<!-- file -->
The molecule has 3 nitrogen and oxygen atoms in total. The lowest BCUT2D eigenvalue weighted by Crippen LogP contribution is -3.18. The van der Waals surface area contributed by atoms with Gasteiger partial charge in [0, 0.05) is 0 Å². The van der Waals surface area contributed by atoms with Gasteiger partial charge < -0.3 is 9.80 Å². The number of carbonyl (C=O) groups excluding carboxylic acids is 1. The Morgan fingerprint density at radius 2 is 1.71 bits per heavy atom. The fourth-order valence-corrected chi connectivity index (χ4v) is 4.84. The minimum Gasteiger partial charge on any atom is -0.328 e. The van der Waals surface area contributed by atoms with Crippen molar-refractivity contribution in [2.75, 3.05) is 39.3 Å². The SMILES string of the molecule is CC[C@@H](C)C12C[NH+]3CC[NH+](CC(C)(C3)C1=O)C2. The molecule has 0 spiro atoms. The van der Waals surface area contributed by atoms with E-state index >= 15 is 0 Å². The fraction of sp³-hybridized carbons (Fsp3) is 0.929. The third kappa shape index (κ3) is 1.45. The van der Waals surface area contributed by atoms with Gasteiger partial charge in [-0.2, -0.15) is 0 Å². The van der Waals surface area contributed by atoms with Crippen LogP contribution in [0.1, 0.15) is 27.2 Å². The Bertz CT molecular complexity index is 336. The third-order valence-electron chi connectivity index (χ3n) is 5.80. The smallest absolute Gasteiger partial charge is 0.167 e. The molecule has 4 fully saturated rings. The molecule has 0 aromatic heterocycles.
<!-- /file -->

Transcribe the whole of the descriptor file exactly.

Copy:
The molecule has 3 nitrogen and oxygen atoms in total. The lowest BCUT2D eigenvalue weighted by Crippen LogP contribution is -3.18. The van der Waals surface area contributed by atoms with Gasteiger partial charge in [0, 0.05) is 0 Å². The van der Waals surface area contributed by atoms with Gasteiger partial charge < -0.3 is 9.80 Å². The number of carbonyl (C=O) groups excluding carboxylic acids is 1. The Morgan fingerprint density at radius 2 is 1.71 bits per heavy atom. The fourth-order valence-corrected chi connectivity index (χ4v) is 4.84. The minimum Gasteiger partial charge on any atom is -0.328 e. The van der Waals surface area contributed by atoms with Crippen molar-refractivity contribution in [2.75, 3.05) is 39.3 Å². The SMILES string of the molecule is CC[C@@H](C)C12C[NH+]3CC[NH+](CC(C)(C3)C1=O)C2. The molecule has 0 spiro atoms. The van der Waals surface area contributed by atoms with E-state index >= 15 is 0 Å². The fraction of sp³-hybridized carbons (Fsp3) is 0.929. The third kappa shape index (κ3) is 1.45. The van der Waals surface area contributed by atoms with Gasteiger partial charge in [-0.2, -0.15) is 0 Å². The van der Waals surface area contributed by atoms with Crippen LogP contribution in [0.1, 0.15) is 27.2 Å². The Bertz CT molecular complexity index is 336. The third-order valence-electron chi connectivity index (χ3n) is 5.80. The smallest absolute Gasteiger partial charge is 0.167 e. The molecule has 4 fully saturated rings. The molecule has 0 aromatic heterocycles.